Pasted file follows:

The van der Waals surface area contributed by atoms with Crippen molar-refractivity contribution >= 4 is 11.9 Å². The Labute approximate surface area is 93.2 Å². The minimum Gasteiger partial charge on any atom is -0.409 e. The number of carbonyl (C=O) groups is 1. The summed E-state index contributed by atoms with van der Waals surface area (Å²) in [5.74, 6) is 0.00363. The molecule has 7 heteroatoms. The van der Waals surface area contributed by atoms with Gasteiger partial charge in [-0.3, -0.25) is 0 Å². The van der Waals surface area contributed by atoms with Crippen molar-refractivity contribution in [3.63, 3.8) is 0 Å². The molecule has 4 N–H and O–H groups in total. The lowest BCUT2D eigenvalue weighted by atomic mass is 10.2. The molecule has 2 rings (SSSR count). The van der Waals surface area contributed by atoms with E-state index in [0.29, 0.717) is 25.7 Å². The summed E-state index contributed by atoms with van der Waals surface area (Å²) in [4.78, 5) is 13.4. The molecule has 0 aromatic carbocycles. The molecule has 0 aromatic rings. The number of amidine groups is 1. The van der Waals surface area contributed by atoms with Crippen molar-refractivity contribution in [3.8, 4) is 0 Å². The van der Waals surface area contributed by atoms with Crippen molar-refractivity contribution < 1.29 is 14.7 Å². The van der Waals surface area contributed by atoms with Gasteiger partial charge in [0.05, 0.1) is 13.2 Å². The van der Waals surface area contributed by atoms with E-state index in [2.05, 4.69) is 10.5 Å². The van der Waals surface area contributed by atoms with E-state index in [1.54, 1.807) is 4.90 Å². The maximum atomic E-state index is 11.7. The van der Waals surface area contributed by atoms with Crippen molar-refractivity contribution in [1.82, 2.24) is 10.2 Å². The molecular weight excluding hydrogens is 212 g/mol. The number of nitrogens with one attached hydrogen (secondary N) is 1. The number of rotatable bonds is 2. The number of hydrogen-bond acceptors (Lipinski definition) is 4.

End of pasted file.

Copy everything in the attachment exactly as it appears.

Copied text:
The van der Waals surface area contributed by atoms with Crippen molar-refractivity contribution >= 4 is 11.9 Å². The Labute approximate surface area is 93.2 Å². The minimum Gasteiger partial charge on any atom is -0.409 e. The number of carbonyl (C=O) groups is 1. The summed E-state index contributed by atoms with van der Waals surface area (Å²) in [5.74, 6) is 0.00363. The molecule has 7 heteroatoms. The van der Waals surface area contributed by atoms with Gasteiger partial charge in [-0.3, -0.25) is 0 Å². The van der Waals surface area contributed by atoms with Crippen molar-refractivity contribution in [3.63, 3.8) is 0 Å². The molecule has 4 N–H and O–H groups in total. The lowest BCUT2D eigenvalue weighted by atomic mass is 10.2. The molecule has 2 rings (SSSR count). The van der Waals surface area contributed by atoms with E-state index in [0.29, 0.717) is 25.7 Å². The summed E-state index contributed by atoms with van der Waals surface area (Å²) in [4.78, 5) is 13.4. The molecule has 0 aromatic carbocycles. The molecule has 0 aromatic rings. The number of amidine groups is 1. The van der Waals surface area contributed by atoms with Crippen molar-refractivity contribution in [3.8, 4) is 0 Å². The van der Waals surface area contributed by atoms with Crippen molar-refractivity contribution < 1.29 is 14.7 Å². The van der Waals surface area contributed by atoms with Gasteiger partial charge in [0.05, 0.1) is 13.2 Å². The van der Waals surface area contributed by atoms with E-state index in [2.05, 4.69) is 10.5 Å². The van der Waals surface area contributed by atoms with E-state index in [1.54, 1.807) is 4.90 Å². The maximum atomic E-state index is 11.7. The van der Waals surface area contributed by atoms with Crippen molar-refractivity contribution in [1.82, 2.24) is 10.2 Å². The molecular weight excluding hydrogens is 212 g/mol. The number of nitrogens with one attached hydrogen (secondary N) is 1. The number of rotatable bonds is 2. The number of hydrogen-bond acceptors (Lipinski definition) is 4.